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If I had a mirror on my writing desk, this is what I’d see. A guy in his thirties who, having been educated in a private school, graduated almost a decade ago with a first-class degree in PPE from Oxford. He then moved to London, where his first job was as a researcher in a think-tank, which taught him how to support his arguments with graphs. He then used this skill to dig himself into Westminster.

And then I’d think: “Damn. I’m one of them, aren’t I?” One of the worst. One of the unsalvageable idiots who hovers around the seat of power. I could spend time listing the mitigating factors: mine was a very normal upbringing in Wales; I got through school and university on various bursaries and scholarships; I didn’t know of PPE’s reputation when I signed up for it; and so on. But the fact remains, it doesn’t look very good.

Thankfully, I’ll never actually sit on the seat of power. I’m a journalist, not a politician. Yet I have been thinking recently: the two may be more similar than they’re advertised to be. Sure, there’s a big difference between running the country and writing about those who run the country, but if it’s preposterous that people like me are doing the former, isn’t it also preposterous that people like me are opining about what George Osborne should do with the economy? And I’ve been doing that since I was 23 years old.

I’ll leave readers to answer the question. What galls me is the hypocrisy of it all. Political commentators bemoan the takeover of politics by streamlined individuals with similar backgrounds to each other. They’re inexperienced! They don’t get it! But political commentators, as a group, don’t often measure themselves against the same yardsticks, to see how they come out. It’s much like the Guardian’s campaign against tax avoidance, except it’s more pervasive than that. This is an everyday sort of oversight.

And it’s not just about people’s backgrounds either. Another example that I’ve used before, although it bears repeating, is last year’s by-election in Oldham West. Only months before, the general election had exposed the flaws in the polling companies’ methodologies, and the op-ed pages were merciless in response. The broad consensus was that journalists would now place less stock in voting intention figures and satisfaction ratings, and more in what they heard on the streets.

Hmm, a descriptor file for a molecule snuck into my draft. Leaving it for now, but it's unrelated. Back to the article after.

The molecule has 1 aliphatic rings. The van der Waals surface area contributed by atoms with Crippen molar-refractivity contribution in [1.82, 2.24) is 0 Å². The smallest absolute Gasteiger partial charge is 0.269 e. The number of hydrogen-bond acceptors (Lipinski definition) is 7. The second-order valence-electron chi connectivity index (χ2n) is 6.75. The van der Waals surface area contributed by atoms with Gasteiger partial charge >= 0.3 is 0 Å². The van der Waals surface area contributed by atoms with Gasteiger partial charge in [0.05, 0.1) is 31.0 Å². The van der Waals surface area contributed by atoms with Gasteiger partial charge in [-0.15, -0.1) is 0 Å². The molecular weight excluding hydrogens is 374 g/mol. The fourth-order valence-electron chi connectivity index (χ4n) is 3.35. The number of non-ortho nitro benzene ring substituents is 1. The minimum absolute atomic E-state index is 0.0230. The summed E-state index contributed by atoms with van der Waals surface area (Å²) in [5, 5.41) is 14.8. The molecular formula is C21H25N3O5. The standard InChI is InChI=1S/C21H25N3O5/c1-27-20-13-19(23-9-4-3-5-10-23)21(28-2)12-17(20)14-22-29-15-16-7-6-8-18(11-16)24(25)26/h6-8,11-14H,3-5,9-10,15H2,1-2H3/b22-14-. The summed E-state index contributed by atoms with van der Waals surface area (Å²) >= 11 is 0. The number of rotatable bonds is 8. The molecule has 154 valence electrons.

Here, now, was a test of this ideal. The polling companies didn’t really emerge for the Oldham West by-election, as they had for other by-elections, as they were still rewiring their previous assumptions. So it was left to the journalists and what they heard on the streets. They talked to their sources, they talked some more, and then they filed reports about how UKIP were threatening Labour. Others repeated and reinforced these reports until the story of the campaign became: UKIP are so close to Labour that they could actually win. And in the end? Labour won with a 10,722 majority.

There was no malice in the journalists’ collective mistake. They were simply doing their jobs, just as the pollsters had been doing theirs before the general election. The difference is that, when the polling companies got something wrong, they were lambasted and conducted an inquiry into it. When commentators get something wrong, there isn’t nearly as much judgement or self-searching.

Or, as another example, how about the journalist whom I chatted to after an oak-panelled briefing a few years ago? I asked them whether they’d read a particular report on the subject, to which they replied they hadn’t. But then, only about half-an-hour later, came their blog-post on the same subject, recommending the same report as “well worth reading,” or words to that effect.

This was only a small thing – implying they were familiar with a report that they couldn’t really have read in the intervening time – but that’s my point. We hear about the big instances of hypocrisy, such as the Guardian’s tax affairs. We eventually hear about the gross transgressions, such as the phone hacking. It’s the casual stuff that tends to pass by unnoticed. A politician would be castigated if they were discovered, during some Newsnight interview, to have told a half-truth about whether they had read a report. For this commentator, it was just a throwaway sub-clause.

Not all political commentators are like this. In fact, not even that particular commentator is either. They, like most of their breed, most of the time, are smart, diligent and on the side of good. I think the problems are more to do with the industry than with individuals. There is a heavier emphasis on quick-fire opinion nowadays, and less on reportage. And that opinion has to stand out against the kaleidoscopic backdrop of the social media. There’s barely enough time to question sources, let alone question yourself.

I have benefitted from this arrangement. The industry might not. According to the latest Eurobarometer, only 22 per cent of Brits tend to trust the written press. That’s the lowest proportion in all Europe. And lower, indeed, than the trust we place in Parliament, the Government and even the European Union. Newspapers and news websites face not just a crisis of pounds and pence, but one of sheer credibility.

Which is an immense shame. Britain’s free press and its practitioners are among the finest, most important parts of our democracy. They don’t need regulating out of existence. They don’t deserve scorn. But they should sometimes ask of themselves: who are we? What do we do?

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